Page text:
This episode: Scientists engineered E. coli to seek and destroy pathogens!
(10 MB, 11 minutes)
A bacterium can sense pathogens in the body, swim toward them, and release a deadly biofilm-busting payload. This process is called pseudotaxis, and could be modified for many... Read More
This episode: Feeding mice high-fiber diets reduces their risk of allergic airway disease, even across generations!
(12.1 MB, 13.2 minutes)
A eukaryote without a mitochondrion, and using a phage enzyme to eliminate intracellular bacteria are two topics discussed by the TWiMers on this episode.
Image (right): An entry in the ASM Agar Art Contest which bears an uncanny resemblance to one of the TWiM hosts.
Host... Read More
Tomorrow starts the XVIII International Congress for Tropical Medicine and Malaria Conference here in Rio de Janeiro. I read Peter Hotez will be participating in a round-table session on “What is the future role of academic journals in the research, c... Read More
The TWiM team explores microbes in snowblower vents on the ocean floor, and cleavage of antibody molecules by a Mycoplasma protease.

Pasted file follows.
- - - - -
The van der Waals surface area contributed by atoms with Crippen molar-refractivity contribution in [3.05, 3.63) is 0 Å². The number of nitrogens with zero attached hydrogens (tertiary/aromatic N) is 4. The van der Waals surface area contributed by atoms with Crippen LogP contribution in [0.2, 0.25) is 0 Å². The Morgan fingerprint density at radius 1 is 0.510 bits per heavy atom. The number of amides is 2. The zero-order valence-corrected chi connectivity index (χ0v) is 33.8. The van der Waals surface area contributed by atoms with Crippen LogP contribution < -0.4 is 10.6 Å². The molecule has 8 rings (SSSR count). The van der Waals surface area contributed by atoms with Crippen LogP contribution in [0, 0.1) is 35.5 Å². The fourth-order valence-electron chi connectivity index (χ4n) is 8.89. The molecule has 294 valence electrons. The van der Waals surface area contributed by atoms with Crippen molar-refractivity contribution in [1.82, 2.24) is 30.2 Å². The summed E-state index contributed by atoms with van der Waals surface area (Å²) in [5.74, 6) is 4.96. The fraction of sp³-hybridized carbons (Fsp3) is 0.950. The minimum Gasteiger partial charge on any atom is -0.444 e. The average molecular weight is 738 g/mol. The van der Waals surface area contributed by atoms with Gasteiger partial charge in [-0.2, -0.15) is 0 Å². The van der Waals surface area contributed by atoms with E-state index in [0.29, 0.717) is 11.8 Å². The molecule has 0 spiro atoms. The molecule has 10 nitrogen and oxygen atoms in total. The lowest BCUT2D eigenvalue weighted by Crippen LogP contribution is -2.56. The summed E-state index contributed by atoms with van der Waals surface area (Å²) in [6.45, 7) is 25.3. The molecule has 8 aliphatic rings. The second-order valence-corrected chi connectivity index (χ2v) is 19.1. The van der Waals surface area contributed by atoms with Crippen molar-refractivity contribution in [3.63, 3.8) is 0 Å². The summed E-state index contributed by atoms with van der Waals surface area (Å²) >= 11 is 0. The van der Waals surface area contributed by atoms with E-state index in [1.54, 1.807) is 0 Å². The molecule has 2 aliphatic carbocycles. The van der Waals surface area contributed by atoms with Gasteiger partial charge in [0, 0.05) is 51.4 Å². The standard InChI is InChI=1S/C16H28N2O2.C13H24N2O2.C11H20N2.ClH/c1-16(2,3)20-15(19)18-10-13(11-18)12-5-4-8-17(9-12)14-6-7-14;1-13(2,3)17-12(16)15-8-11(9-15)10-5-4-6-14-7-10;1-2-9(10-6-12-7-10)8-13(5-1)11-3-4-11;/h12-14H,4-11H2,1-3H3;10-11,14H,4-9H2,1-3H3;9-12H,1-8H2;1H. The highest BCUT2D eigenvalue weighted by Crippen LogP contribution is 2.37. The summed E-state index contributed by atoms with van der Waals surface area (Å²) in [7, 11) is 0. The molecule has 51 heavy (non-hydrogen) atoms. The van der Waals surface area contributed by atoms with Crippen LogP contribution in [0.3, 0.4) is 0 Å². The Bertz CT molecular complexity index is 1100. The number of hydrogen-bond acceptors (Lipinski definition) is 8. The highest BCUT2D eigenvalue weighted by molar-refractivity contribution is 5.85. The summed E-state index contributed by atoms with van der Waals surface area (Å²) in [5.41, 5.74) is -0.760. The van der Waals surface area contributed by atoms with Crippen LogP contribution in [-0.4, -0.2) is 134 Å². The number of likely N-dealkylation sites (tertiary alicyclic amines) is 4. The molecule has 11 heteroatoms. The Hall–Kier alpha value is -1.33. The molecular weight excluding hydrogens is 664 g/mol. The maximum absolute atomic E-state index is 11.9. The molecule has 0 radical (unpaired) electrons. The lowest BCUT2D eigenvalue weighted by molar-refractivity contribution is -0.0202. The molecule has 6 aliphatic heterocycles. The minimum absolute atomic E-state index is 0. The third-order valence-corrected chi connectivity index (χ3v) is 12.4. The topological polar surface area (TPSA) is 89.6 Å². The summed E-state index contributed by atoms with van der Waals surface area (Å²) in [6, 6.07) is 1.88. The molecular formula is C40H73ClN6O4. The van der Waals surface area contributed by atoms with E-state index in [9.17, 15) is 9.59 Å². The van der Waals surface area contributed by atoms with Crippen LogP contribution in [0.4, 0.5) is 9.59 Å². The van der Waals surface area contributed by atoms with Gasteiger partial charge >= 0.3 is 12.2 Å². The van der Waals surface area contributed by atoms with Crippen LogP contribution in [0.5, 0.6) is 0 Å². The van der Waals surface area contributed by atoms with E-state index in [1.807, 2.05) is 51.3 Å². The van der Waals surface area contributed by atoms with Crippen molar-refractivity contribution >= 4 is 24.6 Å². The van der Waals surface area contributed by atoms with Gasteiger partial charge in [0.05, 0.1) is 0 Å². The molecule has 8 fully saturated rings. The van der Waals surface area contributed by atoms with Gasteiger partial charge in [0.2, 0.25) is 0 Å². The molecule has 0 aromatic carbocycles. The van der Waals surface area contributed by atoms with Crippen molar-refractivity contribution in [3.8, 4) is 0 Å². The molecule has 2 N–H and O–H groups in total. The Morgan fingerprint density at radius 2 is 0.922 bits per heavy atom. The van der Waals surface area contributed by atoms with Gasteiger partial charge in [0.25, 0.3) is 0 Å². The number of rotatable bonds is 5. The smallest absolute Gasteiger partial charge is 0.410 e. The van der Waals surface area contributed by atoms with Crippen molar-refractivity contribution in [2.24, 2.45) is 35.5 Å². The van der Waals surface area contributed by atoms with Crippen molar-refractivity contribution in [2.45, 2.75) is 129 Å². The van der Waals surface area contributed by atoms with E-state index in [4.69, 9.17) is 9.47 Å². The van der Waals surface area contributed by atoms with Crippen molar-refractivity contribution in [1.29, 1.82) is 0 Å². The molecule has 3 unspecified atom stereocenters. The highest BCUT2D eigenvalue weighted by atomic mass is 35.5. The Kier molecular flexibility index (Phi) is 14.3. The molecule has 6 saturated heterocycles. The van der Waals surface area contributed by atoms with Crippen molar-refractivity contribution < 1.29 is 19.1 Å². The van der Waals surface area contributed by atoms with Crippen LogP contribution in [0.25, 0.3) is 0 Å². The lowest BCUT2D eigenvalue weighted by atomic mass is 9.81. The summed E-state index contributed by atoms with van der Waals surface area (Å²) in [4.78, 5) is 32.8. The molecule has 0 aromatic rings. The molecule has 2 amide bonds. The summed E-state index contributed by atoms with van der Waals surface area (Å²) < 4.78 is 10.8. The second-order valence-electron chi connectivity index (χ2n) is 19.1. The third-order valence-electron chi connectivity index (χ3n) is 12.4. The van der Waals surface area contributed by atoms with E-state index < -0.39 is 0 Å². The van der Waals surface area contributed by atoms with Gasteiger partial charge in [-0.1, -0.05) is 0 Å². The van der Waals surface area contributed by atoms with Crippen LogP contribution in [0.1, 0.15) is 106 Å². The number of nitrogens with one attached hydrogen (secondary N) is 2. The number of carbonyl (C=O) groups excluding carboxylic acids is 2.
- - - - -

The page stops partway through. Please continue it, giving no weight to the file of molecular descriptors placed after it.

Image (right): Photograph of the ‘Subway’ snowblower vent on the sea floor at Axial Seamount, Juan de Fuca Ridge. Visible are white ‘snow’ in the vent a... Read More
Thank you for all you do, guys.
Steve writes... Read More
Host: Vincent Racaniello
Guest: Ileana Cristea
Vincent meets up with Ileana at Princeton University to talk abou... Read More
Are you looking for help and more explanations about the proper controls for PCR and how to prepare standard curves? If you are, then you may want to attend this online seminar by expert, Ian Kavanagh, from Thermo Scientific R&D. He is going to give a 30 minute presentation on the subject Tuesda... Read More
This episode: Our brain might be home to helpful bacteria!
Download Episode (3.5 MB, 3.75 minutes)
The TWiP trio visit the Bronx Zoo where Paul solves the case of the Four Year Old with Pulmonary Edema, and talks about his career as the Chief Veterinarian and Director of the Zoological Health program for the Wildlife Conservation Society.
Hosts: Read More
This episode: Engineered bacteria could help capture CO2 and convert it into a solid form for storage!
(7.3 MB, 8 minutes)
E. coli engineered to produce the enzyme carbonic anhydrase, which converts carbon dioxide to bicarbonate and then to calcium carbonate,... Read More
This episode: Exposure to many bacteria early in life seems to prevent allergies!